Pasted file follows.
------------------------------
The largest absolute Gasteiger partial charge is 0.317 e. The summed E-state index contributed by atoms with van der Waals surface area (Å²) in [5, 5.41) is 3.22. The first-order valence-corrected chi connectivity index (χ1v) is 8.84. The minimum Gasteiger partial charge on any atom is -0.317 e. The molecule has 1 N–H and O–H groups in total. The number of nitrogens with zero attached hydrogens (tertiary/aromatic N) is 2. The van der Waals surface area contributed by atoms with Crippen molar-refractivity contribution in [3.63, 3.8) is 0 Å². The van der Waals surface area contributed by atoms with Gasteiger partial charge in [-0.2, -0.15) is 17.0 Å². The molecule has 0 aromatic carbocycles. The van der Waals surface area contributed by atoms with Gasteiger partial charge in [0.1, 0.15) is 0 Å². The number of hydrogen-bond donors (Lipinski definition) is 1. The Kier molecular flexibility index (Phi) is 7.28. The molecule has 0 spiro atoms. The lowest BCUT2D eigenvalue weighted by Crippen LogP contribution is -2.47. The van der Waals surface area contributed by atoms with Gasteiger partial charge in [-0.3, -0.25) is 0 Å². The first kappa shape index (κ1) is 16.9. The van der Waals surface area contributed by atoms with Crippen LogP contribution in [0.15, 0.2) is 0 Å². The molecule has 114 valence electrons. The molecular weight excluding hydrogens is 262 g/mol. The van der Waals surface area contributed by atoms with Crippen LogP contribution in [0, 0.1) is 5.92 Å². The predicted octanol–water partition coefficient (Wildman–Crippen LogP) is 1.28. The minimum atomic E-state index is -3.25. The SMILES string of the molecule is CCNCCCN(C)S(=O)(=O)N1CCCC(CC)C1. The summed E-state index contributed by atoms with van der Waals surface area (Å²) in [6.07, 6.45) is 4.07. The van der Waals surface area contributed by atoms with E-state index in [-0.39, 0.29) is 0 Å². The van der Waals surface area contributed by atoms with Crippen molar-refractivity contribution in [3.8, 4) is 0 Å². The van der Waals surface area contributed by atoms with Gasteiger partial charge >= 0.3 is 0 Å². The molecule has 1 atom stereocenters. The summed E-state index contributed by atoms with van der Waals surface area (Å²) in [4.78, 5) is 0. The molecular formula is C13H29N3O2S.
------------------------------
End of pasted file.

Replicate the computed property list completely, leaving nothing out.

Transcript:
The largest absolute Gasteiger partial charge is 0.317 e. The summed E-state index contributed by atoms with van der Waals surface area (Å²) in [5, 5.41) is 3.22. The first-order valence-corrected chi connectivity index (χ1v) is 8.84. The minimum Gasteiger partial charge on any atom is -0.317 e. The molecule has 1 N–H and O–H groups in total. The number of nitrogens with zero attached hydrogens (tertiary/aromatic N) is 2. The van der Waals surface area contributed by atoms with Crippen molar-refractivity contribution in [3.63, 3.8) is 0 Å². The van der Waals surface area contributed by atoms with Gasteiger partial charge in [-0.2, -0.15) is 17.0 Å². The molecule has 0 aromatic carbocycles. The van der Waals surface area contributed by atoms with Gasteiger partial charge in [0.1, 0.15) is 0 Å². The number of hydrogen-bond donors (Lipinski definition) is 1. The Kier molecular flexibility index (Phi) is 7.28. The molecule has 0 spiro atoms. The lowest BCUT2D eigenvalue weighted by Crippen LogP contribution is -2.47. The van der Waals surface area contributed by atoms with Gasteiger partial charge in [-0.3, -0.25) is 0 Å². The first kappa shape index (κ1) is 16.9. The van der Waals surface area contributed by atoms with Crippen LogP contribution in [0.15, 0.2) is 0 Å². The molecule has 114 valence electrons. The molecular weight excluding hydrogens is 262 g/mol. The van der Waals surface area contributed by atoms with Crippen LogP contribution in [0, 0.1) is 5.92 Å². The predicted octanol–water partition coefficient (Wildman–Crippen LogP) is 1.28. The minimum atomic E-state index is -3.25. The SMILES string of the molecule is CCNCCCN(C)S(=O)(=O)N1CCCC(CC)C1. The summed E-state index contributed by atoms with van der Waals surface area (Å²) in [6.07, 6.45) is 4.07. The van der Waals surface area contributed by atoms with E-state index in [-0.39, 0.29) is 0 Å². The van der Waals surface area contributed by atoms with Crippen molar-refractivity contribution in [3.8, 4) is 0 Å². The van der Waals surface area contributed by atoms with Gasteiger partial charge >= 0.3 is 0 Å². The molecule has 1 atom stereocenters. The summed E-state index contributed by atoms with van der Waals surface area (Å²) in [4.78, 5) is 0. The molecular formula is C13H29N3O2S.